The global community responded in horror and anger to the unlawful killing of an unarmed black man, George Floyd, by a white Minneapolis policeman some three weeks ago.
Demonstrations continue even now. Many protests, which originally centered rightly so on Floyds’ unlawful killing, have gradually become indictments against the militarization of police forces around the world.
Protestors point to the too often resort to deadly force by the police and the failure of authorities to hold the police accountable for misuse and abuse of their authority in the conduct of their responsibilities.
Many Bahamians expressed their support for the demonstrators on various social media platforms.
We have been less mindful and less angered by the use of excessive force by Bahamian police officers and other uniformed officers including immigration and defense force here at home.
We also appear less concerned with the seeming disinterest and neglect by the senior command of our uniformed branches and/or by their civilian bosses in causing allegations of abuse and misuse of authority to be investigated, and where appropriate, offenders dismissed from the service and/or prosecuted in a timely fashion.
The police preface reports on shooting fatalities attesting that officers “in fear for their lives” fired upon the individuals.
Following such shootings, the force command and civilian oversight often comment in support of police action even before incident reports have been received or reviewed.
We have, for nearly four decades now, moved down a slippery slope of increased violence in our country.
Nowadays, the number of police involved shootings resulting in fatalities is alarming.
In 2018, there were 11 killings resulting from police shootings.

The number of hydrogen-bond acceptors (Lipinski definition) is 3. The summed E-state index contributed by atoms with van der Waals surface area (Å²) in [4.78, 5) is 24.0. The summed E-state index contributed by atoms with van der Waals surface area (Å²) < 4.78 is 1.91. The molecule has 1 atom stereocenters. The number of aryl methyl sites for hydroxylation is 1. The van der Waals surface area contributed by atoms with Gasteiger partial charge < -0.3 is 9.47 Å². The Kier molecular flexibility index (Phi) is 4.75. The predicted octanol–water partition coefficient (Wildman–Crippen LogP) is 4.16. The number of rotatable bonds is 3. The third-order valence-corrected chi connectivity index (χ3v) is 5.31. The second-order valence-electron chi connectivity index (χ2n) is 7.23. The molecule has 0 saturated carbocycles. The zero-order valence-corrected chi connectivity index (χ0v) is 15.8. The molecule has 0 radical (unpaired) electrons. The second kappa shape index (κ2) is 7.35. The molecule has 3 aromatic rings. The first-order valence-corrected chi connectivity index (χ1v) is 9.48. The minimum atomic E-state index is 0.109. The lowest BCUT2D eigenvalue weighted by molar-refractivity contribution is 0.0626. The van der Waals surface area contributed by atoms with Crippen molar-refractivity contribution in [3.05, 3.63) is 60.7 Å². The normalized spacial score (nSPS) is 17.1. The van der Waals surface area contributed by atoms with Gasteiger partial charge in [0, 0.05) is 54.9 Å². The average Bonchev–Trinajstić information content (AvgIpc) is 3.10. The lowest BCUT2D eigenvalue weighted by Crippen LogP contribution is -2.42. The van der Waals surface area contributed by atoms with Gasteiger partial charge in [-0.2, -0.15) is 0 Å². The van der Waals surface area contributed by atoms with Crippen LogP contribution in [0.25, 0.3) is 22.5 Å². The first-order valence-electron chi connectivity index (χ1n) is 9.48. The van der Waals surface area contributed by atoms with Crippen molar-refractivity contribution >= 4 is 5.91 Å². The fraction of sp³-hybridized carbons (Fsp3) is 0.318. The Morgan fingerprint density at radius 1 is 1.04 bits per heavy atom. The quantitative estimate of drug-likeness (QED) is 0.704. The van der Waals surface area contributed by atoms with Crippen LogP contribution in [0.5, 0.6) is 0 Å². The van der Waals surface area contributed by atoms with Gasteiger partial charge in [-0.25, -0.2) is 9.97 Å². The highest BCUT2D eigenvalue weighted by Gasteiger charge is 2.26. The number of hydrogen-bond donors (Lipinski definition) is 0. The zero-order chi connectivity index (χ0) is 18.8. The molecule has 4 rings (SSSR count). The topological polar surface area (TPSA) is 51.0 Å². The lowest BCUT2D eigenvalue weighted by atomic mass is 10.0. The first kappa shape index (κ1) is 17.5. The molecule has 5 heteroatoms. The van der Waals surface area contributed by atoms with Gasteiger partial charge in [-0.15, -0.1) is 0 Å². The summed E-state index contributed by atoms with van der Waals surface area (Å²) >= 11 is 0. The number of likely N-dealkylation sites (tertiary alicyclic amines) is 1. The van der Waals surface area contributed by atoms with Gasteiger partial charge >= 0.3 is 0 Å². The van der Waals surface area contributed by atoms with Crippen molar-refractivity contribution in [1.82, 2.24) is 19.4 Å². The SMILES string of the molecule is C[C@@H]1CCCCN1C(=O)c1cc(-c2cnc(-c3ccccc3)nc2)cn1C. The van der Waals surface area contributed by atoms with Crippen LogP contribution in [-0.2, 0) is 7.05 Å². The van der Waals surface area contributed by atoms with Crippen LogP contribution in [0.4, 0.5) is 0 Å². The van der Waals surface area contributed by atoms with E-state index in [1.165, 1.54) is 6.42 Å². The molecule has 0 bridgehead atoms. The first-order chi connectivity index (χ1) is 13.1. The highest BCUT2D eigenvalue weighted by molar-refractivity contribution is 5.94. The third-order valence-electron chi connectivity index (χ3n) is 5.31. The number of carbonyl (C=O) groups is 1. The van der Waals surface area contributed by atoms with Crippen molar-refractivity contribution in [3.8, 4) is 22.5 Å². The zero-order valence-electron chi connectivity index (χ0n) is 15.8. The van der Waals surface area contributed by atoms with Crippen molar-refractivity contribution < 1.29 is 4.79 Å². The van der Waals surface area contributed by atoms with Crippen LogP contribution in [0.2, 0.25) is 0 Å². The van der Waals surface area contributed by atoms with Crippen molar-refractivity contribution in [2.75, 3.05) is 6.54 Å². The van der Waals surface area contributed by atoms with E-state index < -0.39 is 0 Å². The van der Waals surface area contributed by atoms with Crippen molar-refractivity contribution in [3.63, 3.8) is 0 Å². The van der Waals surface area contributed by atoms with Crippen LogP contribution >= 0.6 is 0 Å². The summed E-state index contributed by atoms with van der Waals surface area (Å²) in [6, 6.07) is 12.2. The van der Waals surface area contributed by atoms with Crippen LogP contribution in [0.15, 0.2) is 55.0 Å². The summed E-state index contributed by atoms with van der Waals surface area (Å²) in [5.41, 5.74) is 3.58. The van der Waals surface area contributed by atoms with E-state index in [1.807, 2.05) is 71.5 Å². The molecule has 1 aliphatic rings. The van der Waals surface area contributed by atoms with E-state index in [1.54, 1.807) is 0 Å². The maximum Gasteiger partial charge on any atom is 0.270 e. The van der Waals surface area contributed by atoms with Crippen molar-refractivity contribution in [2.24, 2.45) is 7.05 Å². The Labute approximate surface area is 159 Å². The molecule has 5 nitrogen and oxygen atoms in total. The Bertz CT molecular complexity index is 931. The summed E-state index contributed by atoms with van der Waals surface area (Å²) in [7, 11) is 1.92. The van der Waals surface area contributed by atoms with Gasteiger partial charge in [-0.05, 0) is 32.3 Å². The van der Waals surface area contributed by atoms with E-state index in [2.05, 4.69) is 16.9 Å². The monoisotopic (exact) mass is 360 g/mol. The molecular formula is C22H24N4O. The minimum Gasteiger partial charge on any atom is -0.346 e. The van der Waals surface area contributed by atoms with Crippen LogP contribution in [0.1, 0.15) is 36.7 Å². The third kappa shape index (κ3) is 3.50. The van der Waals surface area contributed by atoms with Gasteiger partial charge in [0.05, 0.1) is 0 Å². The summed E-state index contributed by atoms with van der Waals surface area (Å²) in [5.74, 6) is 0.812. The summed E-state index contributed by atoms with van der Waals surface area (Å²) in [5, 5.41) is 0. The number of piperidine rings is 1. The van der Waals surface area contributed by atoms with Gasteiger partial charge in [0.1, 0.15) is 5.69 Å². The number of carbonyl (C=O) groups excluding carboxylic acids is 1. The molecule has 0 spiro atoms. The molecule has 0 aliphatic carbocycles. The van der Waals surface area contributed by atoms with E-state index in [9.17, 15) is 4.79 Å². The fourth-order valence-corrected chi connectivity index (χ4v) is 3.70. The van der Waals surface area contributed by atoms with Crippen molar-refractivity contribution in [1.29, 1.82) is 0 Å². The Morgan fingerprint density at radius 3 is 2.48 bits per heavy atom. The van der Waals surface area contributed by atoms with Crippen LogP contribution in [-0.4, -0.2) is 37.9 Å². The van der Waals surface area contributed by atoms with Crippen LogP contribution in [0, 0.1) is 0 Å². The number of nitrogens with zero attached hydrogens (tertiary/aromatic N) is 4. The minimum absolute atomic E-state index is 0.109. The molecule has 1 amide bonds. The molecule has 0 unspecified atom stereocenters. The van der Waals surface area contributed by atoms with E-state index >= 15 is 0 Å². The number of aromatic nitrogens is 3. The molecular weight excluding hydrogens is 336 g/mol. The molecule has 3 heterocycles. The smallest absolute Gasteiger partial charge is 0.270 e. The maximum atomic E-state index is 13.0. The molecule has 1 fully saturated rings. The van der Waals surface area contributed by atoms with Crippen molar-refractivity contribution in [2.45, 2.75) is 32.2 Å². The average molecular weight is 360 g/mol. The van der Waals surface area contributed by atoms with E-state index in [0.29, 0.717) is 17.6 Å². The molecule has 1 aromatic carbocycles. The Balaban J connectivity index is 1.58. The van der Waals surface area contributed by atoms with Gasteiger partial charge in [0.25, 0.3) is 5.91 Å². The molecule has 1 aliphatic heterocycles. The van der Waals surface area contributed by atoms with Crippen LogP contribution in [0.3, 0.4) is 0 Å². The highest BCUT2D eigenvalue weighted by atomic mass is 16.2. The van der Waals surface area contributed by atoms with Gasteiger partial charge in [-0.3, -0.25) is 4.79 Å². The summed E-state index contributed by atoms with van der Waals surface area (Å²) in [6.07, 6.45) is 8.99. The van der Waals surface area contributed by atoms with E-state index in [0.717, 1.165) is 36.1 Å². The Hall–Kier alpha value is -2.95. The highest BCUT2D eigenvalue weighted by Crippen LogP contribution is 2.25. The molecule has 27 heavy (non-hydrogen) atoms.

By midyear 2019, fatalities resulting from police shootings stood at eight.
So far, at mid-year 2020, there have been at least eight fatalities from police shootings this year.
Just this past weekend three young men met their death in a police shooting.
On Thursday, we reported on a caution issued to the police by a Supreme Court judge in her ruling on an unwarranted police shooting dating back to 2007, a matter which is only now being adjudicated this year.
More than a year ago, the minister responsible, Marvin Dames, indicated that the government might look into establishing an independent body to investigate incidents of police-involved killings.
In March this year, he acknowledged that though mandatory in law, vetting police internal investigations had not commenced as the civilian Police Complaints Inspectorate has not been appointed. The police continue as their own judge and jury.
Commenting following this weekend’s police-involved fatalities, Police Commissioner Paul Rolle warned: “We don’t train with rubber bullets…if persons want to engage the members of the Royal Bahamas Police Force, they need to be prepared to meet their maker.”
This is not acceptable nor is it right.
Early this month the commissioner advised that long-promised body cameras had been received but that their introduction awaited the completion of the new crime center.
It is time for the body camera. And, it is past time for the independent investigation of police killings.
Police officers and other uniformed authorities must respect individual human rights and when they do not, they must be held accountable.
Just over a week ago, the Supreme Court determined that a Jamaican national, Matthew Sewell, had been unlawfully detained in The Bahamas for nine years.
Last year, Nigerian national Douglas Ngumi sued the government for his alleged unlawful detention for almost seven years.
In 2013, Cuban detainees who alleged that they were beaten while detained at the immigration detention center were deported to Cuba before they could provide evidence in an investigation of the matter.
In 2009, the Privy Council determined that Japanese national Atain Takitota had been detained unlawfully in The Bahamas for some eight years in a case dating to 1992.
There have been many allegations, over multiple years, of the mistreatment of undocumented Haitian nationals during their arrest and detention ahead of repatriation.
It should not be that we are offended when undocumented black and brown immigrants are detained – sometimes unlawfully, under harsh conditions including separation of family members – in majority white, foreign countries; but we are not offended when black, brown or white undocumented migrants are detained under similar conditions in The Bahamas.